“The economic opportunities in Afghanistan are no longer there. It’s not like there’s a lack of opportunities in Iran and new opportunities in Afghanistan,” said Sarah Craggs, IOM’s senior program coordinator for Afghanistan, who is based in Kabul. “There are no opportunities in either country really.”
Afghans have long sought better lives in other countries and a lack of jobs in Iran could also boost numbers trying to head further west to Europe.
The latest drop in remittances from Iran is already having an impact on the economies of the Afghan provinces of Herat, Badghis and Ghor, an IOM report said in January.
Abdul Saboor now earns about 130 dollars a month working at a restaurant in Herat.
“Life was much better in Iran but since the financial crisis, it was difficult to survive so we had to come back despite all the hardship here,” he said. “I was the lucky one and found a job while thousands of others are jobless.”


Myanmar troops’ sexual violence against Rohingya shows ‘genocidal intent’ — UN report

Updated 37 min 40 sec ago

Myanmar troops’ sexual violence against Rohingya shows ‘genocidal intent’ — UN report

  • Hundreds of Rohingya women and girls were raped, with 80 percent of the rapes corroborated by the Mission being gang rapes, says report
  • A military crackdown in Myanmar’s Rakhine state that began in August 2017 drove more than 730,000 Rohingya to flee to Bangladesh

UNITED NATIONS: Sexual violence committed by Myanmar troops against Rohingya women and girls in 2017 was an indication of the military’s genocidal intent to destroy the mainly Muslim ethnic minority, United Nations investigators concluded in a report released on Thursday.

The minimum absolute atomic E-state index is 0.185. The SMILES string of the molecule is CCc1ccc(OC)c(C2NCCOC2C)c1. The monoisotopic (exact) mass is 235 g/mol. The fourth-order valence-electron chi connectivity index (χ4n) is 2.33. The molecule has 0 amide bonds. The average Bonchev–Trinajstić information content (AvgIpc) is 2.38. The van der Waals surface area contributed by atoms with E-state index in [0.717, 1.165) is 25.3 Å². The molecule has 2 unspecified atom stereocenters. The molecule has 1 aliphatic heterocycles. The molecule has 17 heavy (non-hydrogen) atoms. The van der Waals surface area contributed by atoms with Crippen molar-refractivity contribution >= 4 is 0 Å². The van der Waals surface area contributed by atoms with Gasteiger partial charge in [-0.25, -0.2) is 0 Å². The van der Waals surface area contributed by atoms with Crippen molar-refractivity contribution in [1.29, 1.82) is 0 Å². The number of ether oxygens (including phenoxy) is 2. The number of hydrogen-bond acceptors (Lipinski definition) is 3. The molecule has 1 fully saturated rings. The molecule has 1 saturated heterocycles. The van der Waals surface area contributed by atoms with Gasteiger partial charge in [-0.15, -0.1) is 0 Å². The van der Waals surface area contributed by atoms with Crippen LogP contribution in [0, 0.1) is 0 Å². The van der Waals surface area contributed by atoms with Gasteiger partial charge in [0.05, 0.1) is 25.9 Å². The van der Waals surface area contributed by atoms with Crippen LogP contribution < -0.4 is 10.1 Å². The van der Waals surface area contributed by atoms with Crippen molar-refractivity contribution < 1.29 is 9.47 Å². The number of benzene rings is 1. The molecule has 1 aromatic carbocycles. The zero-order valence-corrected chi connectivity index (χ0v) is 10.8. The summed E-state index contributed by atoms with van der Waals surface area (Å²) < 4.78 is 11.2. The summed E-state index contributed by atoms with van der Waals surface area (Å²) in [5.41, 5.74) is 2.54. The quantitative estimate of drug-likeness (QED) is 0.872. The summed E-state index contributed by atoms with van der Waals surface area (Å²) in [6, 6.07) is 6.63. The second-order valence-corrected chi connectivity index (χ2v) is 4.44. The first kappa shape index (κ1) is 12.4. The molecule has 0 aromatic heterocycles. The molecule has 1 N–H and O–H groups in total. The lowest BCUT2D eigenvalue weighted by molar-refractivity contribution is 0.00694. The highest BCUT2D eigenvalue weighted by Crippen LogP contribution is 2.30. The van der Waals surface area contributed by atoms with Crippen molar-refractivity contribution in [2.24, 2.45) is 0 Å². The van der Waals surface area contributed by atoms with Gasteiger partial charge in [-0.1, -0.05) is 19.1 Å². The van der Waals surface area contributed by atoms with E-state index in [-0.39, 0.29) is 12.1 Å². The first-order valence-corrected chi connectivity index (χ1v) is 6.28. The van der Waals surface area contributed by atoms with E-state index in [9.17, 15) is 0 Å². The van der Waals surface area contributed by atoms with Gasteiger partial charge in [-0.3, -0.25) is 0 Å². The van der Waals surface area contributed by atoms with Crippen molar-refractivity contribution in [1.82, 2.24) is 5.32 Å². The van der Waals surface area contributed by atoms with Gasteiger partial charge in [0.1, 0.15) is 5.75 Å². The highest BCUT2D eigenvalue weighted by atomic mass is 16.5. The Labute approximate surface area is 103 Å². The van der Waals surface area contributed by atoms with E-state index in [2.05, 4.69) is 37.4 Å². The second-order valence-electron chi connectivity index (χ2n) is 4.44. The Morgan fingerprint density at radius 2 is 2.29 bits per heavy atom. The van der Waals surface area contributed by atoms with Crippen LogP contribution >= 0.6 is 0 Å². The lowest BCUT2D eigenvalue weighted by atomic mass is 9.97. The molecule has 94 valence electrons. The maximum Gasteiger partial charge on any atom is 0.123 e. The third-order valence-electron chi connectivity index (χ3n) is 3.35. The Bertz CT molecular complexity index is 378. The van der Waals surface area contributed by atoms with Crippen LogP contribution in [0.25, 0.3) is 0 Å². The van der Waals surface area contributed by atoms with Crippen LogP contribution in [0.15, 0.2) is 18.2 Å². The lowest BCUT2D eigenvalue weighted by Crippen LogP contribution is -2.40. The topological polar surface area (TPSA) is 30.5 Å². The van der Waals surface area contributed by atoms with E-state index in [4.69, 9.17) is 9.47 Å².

The panel of independent investigators, set up by the UN Human Rights Council in 2017, accused Myanmar’s government of failing to hold anyone accountable and said it was responsible “under the Genocide Convention for its failure to investigate and punish acts of genocide.”
A military crackdown in Myanmar’s Rakhine state that began in August 2017 drove more than 730,000 Rohingya to flee to Bangladesh. Myanmar denies widespread wrongdoing and says the military campaign across hundreds of villages in northern Rakhine was in response to attacks by Rohingya insurgents.
“Hundreds of Rohingya women and girls were raped, with 80 percent of the rapes corroborated by the Mission being gang rapes. The Tatmadaw (Myanmar military) was responsible for 82 percent of these gang rapes,” the report said.
The Myanmar government has refused entry to the UN investigators. The investigators traveled to refugee camps in Bangladesh, Thailand and Malaysia, and met with aid groups, think-tanks, academics and intergovernmental organizations.
In an August 2018 report, the investigators laid out five indicators of genocidal intent by the Myanmar military: the use of derogatory language; specific comments by government officials, politicians, religious authorities and military commanders prior, during and after the violence; the existence of discriminatory plans and policies; evidence of an organized plan of destruction; and the extreme brutality of the campaign.
“The Mission now concludes on reasonable grounds that the sexual violence perpetrated against women and girls that began on 25 August 2017 was a sixth factor that indicated the Tatmadaw’s genocidal intent to destroy the Rohingya people,” the new report said.
The conclusion was based on “the widespread and systematic killing of women and girls, the systematic selection of women and girls of reproductive ages for rape, attacks on pregnant women and on babies, the mutilation and other injures to their reproductive organs, the physical branding of their bodies by bite marks on their cheeks, neck, breast and thigh.”
It said that two years later no military commanders had been held accountable for these and other crimes under international law and that the government “notoriously denies responsibility.”
“Myanmar’s top two military officials remain in their positions of power despite the Mission’s call for them to be investigated and, if appropriate, prosecuted for war crimes, crimes against humanity and genocide,” the report said.
The investigators said they had collected new information about alleged perpetrators and added their names to a confidential list that will be shared with the UN Human Rights chief Michelle Bachelet and another UN inquiry charged with collecting and preserving evidence for possible future trials.